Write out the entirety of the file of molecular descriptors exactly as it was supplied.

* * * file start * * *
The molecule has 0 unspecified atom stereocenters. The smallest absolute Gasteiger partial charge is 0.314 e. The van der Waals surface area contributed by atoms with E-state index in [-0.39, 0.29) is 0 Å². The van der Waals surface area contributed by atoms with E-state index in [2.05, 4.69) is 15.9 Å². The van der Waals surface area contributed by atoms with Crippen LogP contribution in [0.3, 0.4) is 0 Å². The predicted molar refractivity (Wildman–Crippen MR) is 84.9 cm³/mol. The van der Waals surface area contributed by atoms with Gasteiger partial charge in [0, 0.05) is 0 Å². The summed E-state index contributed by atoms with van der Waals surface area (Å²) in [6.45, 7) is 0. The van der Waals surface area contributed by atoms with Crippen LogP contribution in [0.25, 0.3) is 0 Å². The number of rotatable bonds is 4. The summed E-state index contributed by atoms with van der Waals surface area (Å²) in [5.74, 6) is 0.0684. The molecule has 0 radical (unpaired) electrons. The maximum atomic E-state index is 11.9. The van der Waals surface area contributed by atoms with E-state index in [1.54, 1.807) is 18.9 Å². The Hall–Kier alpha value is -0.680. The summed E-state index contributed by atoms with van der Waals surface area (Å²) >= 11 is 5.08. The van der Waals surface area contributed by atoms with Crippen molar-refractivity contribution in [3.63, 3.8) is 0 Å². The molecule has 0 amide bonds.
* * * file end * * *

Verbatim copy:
The molecule has 0 unspecified atom stereocenters. The smallest absolute Gasteiger partial charge is 0.314 e. The van der Waals surface area contributed by atoms with E-state index in [-0.39, 0.29) is 0 Å². The van der Waals surface area contributed by atoms with E-state index in [2.05, 4.69) is 15.9 Å². The van der Waals surface area contributed by atoms with Crippen LogP contribution in [0.3, 0.4) is 0 Å². The predicted molar refractivity (Wildman–Crippen MR) is 84.9 cm³/mol. The van der Waals surface area contributed by atoms with Gasteiger partial charge in [0, 0.05) is 0 Å². The summed E-state index contributed by atoms with van der Waals surface area (Å²) in [6.45, 7) is 0. The van der Waals surface area contributed by atoms with Crippen LogP contribution in [0.25, 0.3) is 0 Å². The number of rotatable bonds is 4. The summed E-state index contributed by atoms with van der Waals surface area (Å²) in [5.74, 6) is 0.0684. The molecule has 0 radical (unpaired) electrons. The maximum atomic E-state index is 11.9. The van der Waals surface area contributed by atoms with E-state index in [1.54, 1.807) is 18.9 Å². The Hall–Kier alpha value is -0.680. The summed E-state index contributed by atoms with van der Waals surface area (Å²) >= 11 is 5.08. The van der Waals surface area contributed by atoms with Crippen molar-refractivity contribution in [3.63, 3.8) is 0 Å². The molecule has 0 amide bonds.